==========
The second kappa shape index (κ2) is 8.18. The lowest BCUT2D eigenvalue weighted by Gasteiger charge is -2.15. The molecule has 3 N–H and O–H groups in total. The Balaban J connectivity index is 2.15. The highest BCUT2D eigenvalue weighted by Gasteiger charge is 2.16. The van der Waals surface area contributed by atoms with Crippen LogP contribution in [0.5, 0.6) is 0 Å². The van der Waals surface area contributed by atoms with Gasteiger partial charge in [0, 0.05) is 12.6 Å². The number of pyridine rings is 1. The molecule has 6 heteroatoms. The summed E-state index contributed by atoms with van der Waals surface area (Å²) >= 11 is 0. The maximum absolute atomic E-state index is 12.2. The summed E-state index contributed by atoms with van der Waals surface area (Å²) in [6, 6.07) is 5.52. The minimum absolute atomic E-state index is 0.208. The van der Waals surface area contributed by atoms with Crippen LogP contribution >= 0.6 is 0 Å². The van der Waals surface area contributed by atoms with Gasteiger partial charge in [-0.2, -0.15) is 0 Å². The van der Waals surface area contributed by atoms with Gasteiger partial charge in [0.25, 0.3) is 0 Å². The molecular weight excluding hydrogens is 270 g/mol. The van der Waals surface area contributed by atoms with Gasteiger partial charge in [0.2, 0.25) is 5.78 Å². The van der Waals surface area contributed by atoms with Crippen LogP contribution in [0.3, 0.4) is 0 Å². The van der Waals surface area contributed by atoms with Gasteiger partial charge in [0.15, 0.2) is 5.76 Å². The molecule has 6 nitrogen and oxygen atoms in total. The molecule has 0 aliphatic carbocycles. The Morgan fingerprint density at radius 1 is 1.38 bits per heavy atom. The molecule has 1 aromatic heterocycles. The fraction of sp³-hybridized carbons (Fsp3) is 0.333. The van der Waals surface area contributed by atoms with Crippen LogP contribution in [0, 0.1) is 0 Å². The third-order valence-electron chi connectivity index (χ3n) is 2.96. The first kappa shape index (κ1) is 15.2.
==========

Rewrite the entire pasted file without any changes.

The second kappa shape index (κ2) is 8.18. The lowest BCUT2D eigenvalue weighted by Gasteiger charge is -2.15. The molecule has 3 N–H and O–H groups in total. The Balaban J connectivity index is 2.15. The highest BCUT2D eigenvalue weighted by Gasteiger charge is 2.16. The van der Waals surface area contributed by atoms with Crippen LogP contribution in [0.5, 0.6) is 0 Å². The van der Waals surface area contributed by atoms with Gasteiger partial charge in [0, 0.05) is 12.6 Å². The number of pyridine rings is 1. The molecule has 6 heteroatoms. The summed E-state index contributed by atoms with van der Waals surface area (Å²) >= 11 is 0. The maximum absolute atomic E-state index is 12.2. The summed E-state index contributed by atoms with van der Waals surface area (Å²) in [6, 6.07) is 5.52. The minimum absolute atomic E-state index is 0.208. The van der Waals surface area contributed by atoms with Crippen LogP contribution >= 0.6 is 0 Å². The van der Waals surface area contributed by atoms with Gasteiger partial charge in [-0.2, -0.15) is 0 Å². The van der Waals surface area contributed by atoms with Gasteiger partial charge in [0.25, 0.3) is 0 Å². The molecular weight excluding hydrogens is 270 g/mol. The van der Waals surface area contributed by atoms with Gasteiger partial charge in [0.2, 0.25) is 5.78 Å². The van der Waals surface area contributed by atoms with Crippen LogP contribution in [0.3, 0.4) is 0 Å². The van der Waals surface area contributed by atoms with Gasteiger partial charge in [0.15, 0.2) is 5.76 Å². The molecule has 6 nitrogen and oxygen atoms in total. The molecule has 0 aliphatic carbocycles. The Morgan fingerprint density at radius 1 is 1.38 bits per heavy atom. The molecule has 1 aromatic heterocycles. The fraction of sp³-hybridized carbons (Fsp3) is 0.333. The van der Waals surface area contributed by atoms with Crippen LogP contribution in [0, 0.1) is 0 Å². The third-order valence-electron chi connectivity index (χ3n) is 2.96. The first kappa shape index (κ1) is 15.2.